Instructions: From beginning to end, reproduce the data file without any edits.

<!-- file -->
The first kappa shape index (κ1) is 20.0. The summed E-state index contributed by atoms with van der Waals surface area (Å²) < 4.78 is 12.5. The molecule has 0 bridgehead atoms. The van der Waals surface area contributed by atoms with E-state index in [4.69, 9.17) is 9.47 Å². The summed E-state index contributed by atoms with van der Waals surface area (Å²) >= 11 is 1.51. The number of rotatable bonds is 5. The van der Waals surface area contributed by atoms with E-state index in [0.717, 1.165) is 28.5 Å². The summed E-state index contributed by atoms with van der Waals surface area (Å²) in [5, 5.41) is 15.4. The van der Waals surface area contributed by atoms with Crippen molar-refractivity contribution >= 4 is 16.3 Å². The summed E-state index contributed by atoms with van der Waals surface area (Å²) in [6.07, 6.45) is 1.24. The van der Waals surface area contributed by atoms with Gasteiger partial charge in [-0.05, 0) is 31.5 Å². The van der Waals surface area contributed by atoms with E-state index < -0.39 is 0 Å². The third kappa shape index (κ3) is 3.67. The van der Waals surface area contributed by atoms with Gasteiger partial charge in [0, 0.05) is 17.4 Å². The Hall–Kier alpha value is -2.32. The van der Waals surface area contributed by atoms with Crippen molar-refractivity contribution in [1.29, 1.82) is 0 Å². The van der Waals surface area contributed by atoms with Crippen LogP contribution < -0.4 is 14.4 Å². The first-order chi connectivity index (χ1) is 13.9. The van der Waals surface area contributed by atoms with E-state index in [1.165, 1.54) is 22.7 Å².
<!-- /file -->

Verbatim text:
The first kappa shape index (κ1) is 20.0. The summed E-state index contributed by atoms with van der Waals surface area (Å²) < 4.78 is 12.5. The molecule has 0 bridgehead atoms. The van der Waals surface area contributed by atoms with E-state index in [4.69, 9.17) is 9.47 Å². The summed E-state index contributed by atoms with van der Waals surface area (Å²) >= 11 is 1.51. The number of rotatable bonds is 5. The van der Waals surface area contributed by atoms with E-state index in [0.717, 1.165) is 28.5 Å². The summed E-state index contributed by atoms with van der Waals surface area (Å²) in [5, 5.41) is 15.4. The van der Waals surface area contributed by atoms with Crippen molar-refractivity contribution >= 4 is 16.3 Å². The summed E-state index contributed by atoms with van der Waals surface area (Å²) in [6.07, 6.45) is 1.24. The van der Waals surface area contributed by atoms with Gasteiger partial charge in [-0.05, 0) is 31.5 Å². The van der Waals surface area contributed by atoms with E-state index < -0.39 is 0 Å². The third kappa shape index (κ3) is 3.67. The van der Waals surface area contributed by atoms with Gasteiger partial charge in [0, 0.05) is 17.4 Å². The Hall–Kier alpha value is -2.32. The van der Waals surface area contributed by atoms with Crippen molar-refractivity contribution in [1.29, 1.82) is 0 Å². The van der Waals surface area contributed by atoms with Crippen LogP contribution < -0.4 is 14.4 Å². The first-order chi connectivity index (χ1) is 13.9. The van der Waals surface area contributed by atoms with E-state index in [1.165, 1.54) is 22.7 Å².